How to Recover Deleted Files (Easy, 5 to 25 Minutes)

Recover deleted files with Recycle Bin or file recovery software

What to Know

  • Download and install a file recovery program, such as Recuva, to a drive other than the one with the deleted files.
  • Scan for files that can be recovered, typically by selecting a Scan button.
  • Select a deleted file from the list of recoverable files and choose Restore.

This article explains how to recover deleted files using a file recovery program. It includes tips related to recovering deleted files.

How to Recover Deleted Files

Recovering deleted files from your hard drive is not a crazy thing to try to do, but it helps to attempt the recovery as soon as you realize the file has been deleted. Files that are deleted aren't usually truly deleted until they are overwritten by something else.

Follow the steps to maximize your chances of recovering deleted files from your device:

  1. Download a free file recovery program and use it to search for and recover your deleted files. If the files you're looking for have already been emptied from the Recycle Bin, a file recovery tool can help.

    Recuva is a top pick, but if you don't like it for some reason, or if you try it and it doesn't find the file you need to recover, by all means, try another.

    Recuva program window

    We recommend downloading the portable version of Recuva or another file recovery program you choose directly to a flash drive or some drive other than the one with the missing file(s) on it.

  2. Extract the portable version of the file recovery tool you chose. Portable programs usually come in ZIP format that Windows natively supports.

    If you downloaded it to a flash drive, extracting it right there onto the flash drive is ideal. If you had no choice but to use your hard drive, extract it there. If you had to use your hard drive and choose an installable version of a file recovery tool, install it as directed.

  3. Use the file recovery tool to scan for files that can be recovered, a process that could take a few seconds to several minutes or longer depending on how large the drive is.

    The exact procedure differs from program to program, but it typically involves choosing the drive you want to scan for deleted files and then tapping or clicking a Scan button.

  4. After the scan completes, locate the file from the list of recoverable files, select it, and then choose to Restore it.

    Again, the details on recovering files you want to recover are specific to the tool you chose to use.

    A data recovery program can't undelete everything ever deleted and sometimes may only recover part of a file. You can read a lot more about why this is and what you can do about it in our Data Recovery FAQ.

  5. You should now have access to your recoverable files.

More Help Recovering Deleted Files

These tips may also help recover deleted files.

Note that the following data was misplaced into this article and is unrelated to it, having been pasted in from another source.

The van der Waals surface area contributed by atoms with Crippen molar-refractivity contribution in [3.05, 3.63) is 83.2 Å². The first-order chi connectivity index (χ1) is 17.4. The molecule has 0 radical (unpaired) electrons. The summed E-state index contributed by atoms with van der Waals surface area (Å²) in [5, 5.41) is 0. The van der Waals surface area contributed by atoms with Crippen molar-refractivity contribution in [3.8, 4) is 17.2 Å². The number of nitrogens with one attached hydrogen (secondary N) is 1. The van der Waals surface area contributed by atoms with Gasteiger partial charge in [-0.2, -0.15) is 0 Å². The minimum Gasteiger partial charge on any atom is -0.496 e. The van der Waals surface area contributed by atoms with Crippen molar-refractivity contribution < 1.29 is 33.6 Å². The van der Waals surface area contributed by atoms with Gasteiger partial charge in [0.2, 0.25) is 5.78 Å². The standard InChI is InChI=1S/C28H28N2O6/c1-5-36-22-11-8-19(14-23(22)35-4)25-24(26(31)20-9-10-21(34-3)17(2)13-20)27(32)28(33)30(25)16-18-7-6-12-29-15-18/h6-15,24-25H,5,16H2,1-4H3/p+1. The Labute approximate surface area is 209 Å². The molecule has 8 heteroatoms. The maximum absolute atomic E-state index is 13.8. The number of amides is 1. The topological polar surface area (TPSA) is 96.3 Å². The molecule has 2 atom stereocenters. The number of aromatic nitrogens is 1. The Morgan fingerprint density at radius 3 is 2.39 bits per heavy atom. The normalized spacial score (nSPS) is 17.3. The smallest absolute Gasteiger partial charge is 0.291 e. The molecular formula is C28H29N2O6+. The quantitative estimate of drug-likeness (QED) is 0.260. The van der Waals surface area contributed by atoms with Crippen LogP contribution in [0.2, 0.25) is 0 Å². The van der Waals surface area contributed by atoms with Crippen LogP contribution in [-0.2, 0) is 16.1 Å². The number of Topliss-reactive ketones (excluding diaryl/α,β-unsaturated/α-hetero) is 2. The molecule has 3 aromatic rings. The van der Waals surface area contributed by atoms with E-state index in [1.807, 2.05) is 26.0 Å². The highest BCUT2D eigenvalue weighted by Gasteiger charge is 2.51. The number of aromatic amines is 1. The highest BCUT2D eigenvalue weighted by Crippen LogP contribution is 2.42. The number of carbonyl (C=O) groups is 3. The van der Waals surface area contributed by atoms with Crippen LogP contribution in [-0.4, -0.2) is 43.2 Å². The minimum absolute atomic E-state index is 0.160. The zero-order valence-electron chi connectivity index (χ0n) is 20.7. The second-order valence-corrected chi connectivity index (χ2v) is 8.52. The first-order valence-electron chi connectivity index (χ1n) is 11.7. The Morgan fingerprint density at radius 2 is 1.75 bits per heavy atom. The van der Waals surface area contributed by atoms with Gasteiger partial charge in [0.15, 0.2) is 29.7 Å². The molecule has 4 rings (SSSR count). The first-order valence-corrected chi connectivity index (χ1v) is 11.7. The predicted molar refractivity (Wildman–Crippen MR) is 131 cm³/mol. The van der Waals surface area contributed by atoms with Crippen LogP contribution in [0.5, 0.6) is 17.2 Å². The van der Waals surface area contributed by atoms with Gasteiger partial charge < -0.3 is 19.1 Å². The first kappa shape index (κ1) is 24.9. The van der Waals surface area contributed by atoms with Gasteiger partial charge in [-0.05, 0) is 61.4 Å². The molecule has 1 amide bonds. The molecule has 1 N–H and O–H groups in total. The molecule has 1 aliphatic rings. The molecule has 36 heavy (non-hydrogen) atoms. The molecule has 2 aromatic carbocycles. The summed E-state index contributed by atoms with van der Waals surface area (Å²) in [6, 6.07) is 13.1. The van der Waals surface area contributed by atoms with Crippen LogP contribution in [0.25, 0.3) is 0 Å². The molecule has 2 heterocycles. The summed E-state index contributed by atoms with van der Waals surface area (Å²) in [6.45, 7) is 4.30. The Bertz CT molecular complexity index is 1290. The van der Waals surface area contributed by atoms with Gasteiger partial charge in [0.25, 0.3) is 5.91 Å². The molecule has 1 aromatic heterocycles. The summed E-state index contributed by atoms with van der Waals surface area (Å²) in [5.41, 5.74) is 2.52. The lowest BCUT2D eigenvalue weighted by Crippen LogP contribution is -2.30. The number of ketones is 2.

1. The Recycle Bin should be the first place you look to recover deleted files.

  2. Recovering files from devices like smartphones, music players, flash drives, and network drives is possible but can require extra steps. See the Data Recovery FAQ, linked above, for some helpful tips.

  3. You do not need to have a data recovery software program installed before you delete the file to use one, which is great news. It definitely helps to be prepared though.

  4. A dead hard drive, or a nonworking computer, presents an extra layer of trouble when you need to recover a file. While this is possible in most cases, follow our troubleshooting guide for a computer that won't turn on.

  5. Are you sure the file has actually been deleted? It may have been moved to a different folder that you've since forgotten about, or maybe you copied it to a flash drive or other device no longer attached to your computer. Use a file search tool like Everything to comb through your whole computer for the file.

Two Thoughts

The smartest thing you can do is to stop writing data to the drive that contained the deleted files. The only way the file you want to recover disappears completely is if the same physical space it occupied on the drive is overwritten. So, don't do anything that might cause that to happen.

Most write-heavy tasks are things like installing software, downloading or streaming music or videos, etc. Doing those things won't necessarily overwrite your file, but the chances go up the more you do them.

Before you do anything else, attempt to restore the deleted files from the Recycle Bin. You've probably already looked in the Recycle Bin, but if not, do so now. If you're lucky enough to have not emptied it since you deleted the file, it might be here and in perfect working order.

Files you delete from media cards, USB-based drives, external hard drives of any kind, and network shares are not stored in the Recycle Bin. The same goes, more obviously, for things like your smartphone. Very large files from any source are also often deleted outright, skipping the Recycle Bin.

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